“I’m so, so tired of always worrying about our world splitting into a before and an after again.”
Rating: 4/5 stars
Format: Physical copy
Sometimes looking to the past helps you find your future.
Abbi Hope Goldstein is like every other teenager, with a few smallish exceptions: her famous alter ego, Baby Hope, is the subject of internet memes, she has asthma, and sometimes people spontaneously burst into tears when they recognize her. Abbi has lived almost her entire life in the shadow of the terrorist attacks of September 11. On that fateful day, she was captured in what became an iconic photograph: in the picture, Abbi (aka “Baby Hope”) wears a birthday crown and grasps a red balloon; just behind her, the South Tower of the World Trade Center is collapsing.
Now, fifteen years later, Abbi is desperate for anonymity and decides to spend the summer before her seventeenth birthday incognito as a counselor at Knights Day Camp two towns away. She’s psyched for eight weeks in the company of four-year-olds, none of whom have ever heard of Baby Hope.
Too bad Noah Stern, whose own world was irrevocably shattered on that terrible day, has a similar summer plan. Noah believes his meeting Baby Hope is fate. Abbi is sure it’s a disaster. Soon, though, the two team up to ask difficult questions about the history behind the Baby Hope photo. But is either of them ready to hear the answers.
This was my first novel I’ve read by Julie Buxbaum but it definitely will not be my last. The writing, characters (for the most part), and overall theme of the story worked so well for me. Reading books about 9/11 have become a bit of surreal experience for me. Mainly because I was old enough to remember exactly where I was when the planes hit the towers and yet not old enough to immediately understand what it would mean for the world as we knew it going forward. Hope and Other Punchlines furthered the surreal-ness for me because it takes place in New Jersey and more specifically in the towns surrounding where I grew up, so to read that in a book was a really cool but strange experience.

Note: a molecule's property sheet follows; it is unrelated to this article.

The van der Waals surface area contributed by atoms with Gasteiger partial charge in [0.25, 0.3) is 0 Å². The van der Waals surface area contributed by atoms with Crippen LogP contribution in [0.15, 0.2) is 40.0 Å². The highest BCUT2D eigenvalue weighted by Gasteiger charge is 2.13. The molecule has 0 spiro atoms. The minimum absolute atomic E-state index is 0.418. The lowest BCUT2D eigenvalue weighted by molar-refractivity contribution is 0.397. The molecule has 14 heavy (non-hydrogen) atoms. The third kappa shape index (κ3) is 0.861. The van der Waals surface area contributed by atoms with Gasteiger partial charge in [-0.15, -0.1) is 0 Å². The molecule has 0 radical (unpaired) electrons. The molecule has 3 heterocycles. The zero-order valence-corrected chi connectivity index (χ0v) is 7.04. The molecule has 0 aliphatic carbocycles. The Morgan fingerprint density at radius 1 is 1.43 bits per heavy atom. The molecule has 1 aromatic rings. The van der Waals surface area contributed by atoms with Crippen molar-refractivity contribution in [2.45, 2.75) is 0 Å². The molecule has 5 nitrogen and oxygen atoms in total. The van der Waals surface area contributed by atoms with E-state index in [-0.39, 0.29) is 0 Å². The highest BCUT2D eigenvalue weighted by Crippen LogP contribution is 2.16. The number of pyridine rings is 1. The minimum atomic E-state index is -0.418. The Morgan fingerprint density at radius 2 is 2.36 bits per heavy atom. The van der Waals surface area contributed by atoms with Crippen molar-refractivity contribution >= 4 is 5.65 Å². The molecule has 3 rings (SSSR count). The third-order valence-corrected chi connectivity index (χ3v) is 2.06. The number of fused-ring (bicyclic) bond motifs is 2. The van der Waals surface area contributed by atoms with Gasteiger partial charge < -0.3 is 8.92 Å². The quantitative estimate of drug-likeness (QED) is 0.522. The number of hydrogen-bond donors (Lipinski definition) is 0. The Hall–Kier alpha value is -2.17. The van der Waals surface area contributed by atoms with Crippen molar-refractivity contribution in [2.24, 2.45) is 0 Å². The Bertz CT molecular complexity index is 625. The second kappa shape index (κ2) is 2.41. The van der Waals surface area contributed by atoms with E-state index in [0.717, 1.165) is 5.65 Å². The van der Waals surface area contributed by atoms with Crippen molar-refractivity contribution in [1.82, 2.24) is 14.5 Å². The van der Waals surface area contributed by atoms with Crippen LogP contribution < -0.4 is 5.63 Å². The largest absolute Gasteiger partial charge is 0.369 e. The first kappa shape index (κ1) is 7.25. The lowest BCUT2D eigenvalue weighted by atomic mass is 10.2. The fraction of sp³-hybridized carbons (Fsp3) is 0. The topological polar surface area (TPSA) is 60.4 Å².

Abbi Goldstein, better known as Baby Hope, has become a symbol of hope after the 9/11 attacks. She was photographed on her first birthday which happens to be September 11th wearing a crown and holding a balloon as one of the towers is collapsing in the picture behind her. People all over the country have held on to this picture for years since the terror attacks making it become one of the most popular pictures in the face of the tragedy (think the real life falling man or dust woman picture), but Abbi hates the picture and everything it stands for. She just wants to live life as normal teenager and decides to become a camp counselor for the summer a few towns away where she can hopefully remain anonymous…until she meets Noah.
Noah immediately recognizes Abbi from the Baby Hope picture, but for him the picture has an entirely different meaning, it’s the last picture of his father still living. Noah is desperate for answers on what happened to his father on that fateful day and hopes to team up with Abbi and meet with the other people in the Baby Hope picture try and find some answers. One of the things that I really enjoyed is that aside from both teens are going through their own issues there are still other simple plot points that make this an enjoyable read from start to finish. It’s also about finding new friends, first love, and maybe even some potentially disastrous post 9/11 health issues all wrapped in one hopeful yet heartbreaking story.
Remember when I said I liked the characters but added the “for the most part” bit? Well, here’s why and this is also why I had to deduct a star from this. I really enjoyed everyone in this story except for Noah, which is basically half the story. Noah comes off as a toxic love interest and not only that, he blackmails Abbi into going on the interviews with him to try and get answers about his father. Blackmail never sits well with me and this time in particular it left a really sour taste in my mouth. Once that bit of the plot happened I was never able to look at Noah the same afterwards. While I do understand his desperation for answers I wish it could have been done in a nicer way.
“You really believe that? Everything happens for a reason?” I ask, because I can think of no good reason for those towers to fall, or for a kid to shoot up a middle school. Any conception of God I have doesn’t allow for that sort of unimaginable horror.
“I know better than anyone that you can’t always draw a straight line from the who you once were to the who you are now.”
“We need the serious to recognize the funny, and the funny to give us even a shot in hell at surviving the serious.”
All in all, even though the whole blackmail thing didn’t work out for me, I still did enjoy the majority of this. It’s equal parts hopeful and heartbreaking and I definitely can’t wait to read more from this author in the future.
Buddy read w/: Amanda (Classy x Book Reviews)